Media Strangely Silent on the Other Grieving Parent
Khizr Khan has become a household name over the last week. The Muslim Gold Star father spoke out against Donald Trump at the Democratic National Convention, bringing news anchors to tears and drawing the Republican nominee into an unwise confrontation that could have disastrous effects on his poll numbers as the general election begins in earnest. Khan’s speech received so much coverage that it boosted sales of pocket-sized copies of the Constitution, one of which the Muslim used as a prop on stage when asking if Trump had ever read the document.
Contrast that with Patricia Smith, whose son Sean was killed in the attack on the U.S. embassy in Benghazi. Smith, speaking at the Republican National Convention in Cleveland, said, “For all of this loss, for all of this grief, for all of the cynicism the tragedy in Benghazi has wrought upon America, I blame Hillary Clinton. I blame Hillary Clinton personally for the death of my son.”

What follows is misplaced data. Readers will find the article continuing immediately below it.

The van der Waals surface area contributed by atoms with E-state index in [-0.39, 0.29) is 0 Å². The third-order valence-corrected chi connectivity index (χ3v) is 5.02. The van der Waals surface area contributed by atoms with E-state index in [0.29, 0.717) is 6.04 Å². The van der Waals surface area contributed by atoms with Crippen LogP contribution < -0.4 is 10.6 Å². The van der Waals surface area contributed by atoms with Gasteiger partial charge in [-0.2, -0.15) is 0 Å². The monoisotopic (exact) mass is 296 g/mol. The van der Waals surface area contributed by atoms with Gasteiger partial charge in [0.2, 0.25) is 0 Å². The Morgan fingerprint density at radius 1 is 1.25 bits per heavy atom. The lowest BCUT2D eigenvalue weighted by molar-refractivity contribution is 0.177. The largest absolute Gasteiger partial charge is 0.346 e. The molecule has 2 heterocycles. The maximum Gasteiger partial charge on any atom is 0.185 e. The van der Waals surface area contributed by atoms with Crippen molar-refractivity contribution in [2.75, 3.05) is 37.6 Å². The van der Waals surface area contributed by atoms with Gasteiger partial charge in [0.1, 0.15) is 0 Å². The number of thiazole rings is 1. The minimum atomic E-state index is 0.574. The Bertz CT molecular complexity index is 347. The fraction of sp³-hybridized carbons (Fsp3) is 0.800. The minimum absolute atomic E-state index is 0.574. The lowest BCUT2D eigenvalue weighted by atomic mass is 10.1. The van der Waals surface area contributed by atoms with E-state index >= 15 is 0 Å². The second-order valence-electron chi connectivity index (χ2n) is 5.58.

Now Clinton, to her “credit,” avoided getting into a public feud with a grieving mother. Trump would have done well to follow her example.
But putting that aside, the media’s coverage of these two parents has been astoundingly unbalanced. According to Newsbusters, the big three networks gave the Khans 50 TIMES as much coverage as they gave Patricia Smith in the days after their respective speeches.
“In the days (July 19 to August 1) that followed Smith’s indictment of Clinton from the RNC podium, CBS (3 seconds) ABC (13 seconds) and NBC (54 seconds) gave her speech a total of just 70 seconds of coverage,” writes the media watchdog site. “In the four days (July 29 to August 1) following Khizr Khan and his wife Ghazala’s speech NBC (31 minutes, 39 seconds) offered the most amount of time followed by ABC (14 minutes, 21 seconds) and then CBS (9 minutes, 13 seconds).
This kind of media bias has a substantial impact on the tenor of the election, to say the least. And it’s already reflected in the polls; Trump has lost considerable ground in the days since Clinton accepted the nomination, thanks in no small part to the endless glorification of Khan’s speech and the endless criticism of Trump’s response.